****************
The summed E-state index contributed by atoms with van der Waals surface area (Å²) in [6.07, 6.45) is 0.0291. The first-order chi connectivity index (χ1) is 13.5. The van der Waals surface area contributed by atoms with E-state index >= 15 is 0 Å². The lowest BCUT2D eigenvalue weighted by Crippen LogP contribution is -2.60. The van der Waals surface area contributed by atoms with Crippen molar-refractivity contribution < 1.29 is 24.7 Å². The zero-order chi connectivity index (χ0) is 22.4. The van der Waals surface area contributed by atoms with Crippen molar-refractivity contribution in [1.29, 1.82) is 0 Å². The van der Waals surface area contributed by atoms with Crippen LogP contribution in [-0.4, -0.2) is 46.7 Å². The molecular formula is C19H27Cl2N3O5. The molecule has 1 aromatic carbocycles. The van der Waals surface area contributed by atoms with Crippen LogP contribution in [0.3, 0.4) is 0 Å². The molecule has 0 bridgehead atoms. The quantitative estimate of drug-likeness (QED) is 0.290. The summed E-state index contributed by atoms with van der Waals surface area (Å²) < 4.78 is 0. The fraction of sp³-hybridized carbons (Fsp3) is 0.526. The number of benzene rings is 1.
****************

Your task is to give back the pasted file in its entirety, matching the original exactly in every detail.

The summed E-state index contributed by atoms with van der Waals surface area (Å²) in [6.07, 6.45) is 0.0291. The first-order chi connectivity index (χ1) is 13.5. The van der Waals surface area contributed by atoms with E-state index >= 15 is 0 Å². The lowest BCUT2D eigenvalue weighted by Crippen LogP contribution is -2.60. The van der Waals surface area contributed by atoms with Crippen molar-refractivity contribution < 1.29 is 24.7 Å². The zero-order chi connectivity index (χ0) is 22.4. The van der Waals surface area contributed by atoms with Crippen molar-refractivity contribution in [1.29, 1.82) is 0 Å². The van der Waals surface area contributed by atoms with Crippen LogP contribution in [-0.4, -0.2) is 46.7 Å². The molecular formula is C19H27Cl2N3O5. The molecule has 1 aromatic carbocycles. The van der Waals surface area contributed by atoms with Crippen LogP contribution in [0.3, 0.4) is 0 Å². The molecule has 0 bridgehead atoms. The quantitative estimate of drug-likeness (QED) is 0.290. The summed E-state index contributed by atoms with van der Waals surface area (Å²) < 4.78 is 0. The fraction of sp³-hybridized carbons (Fsp3) is 0.526. The number of benzene rings is 1.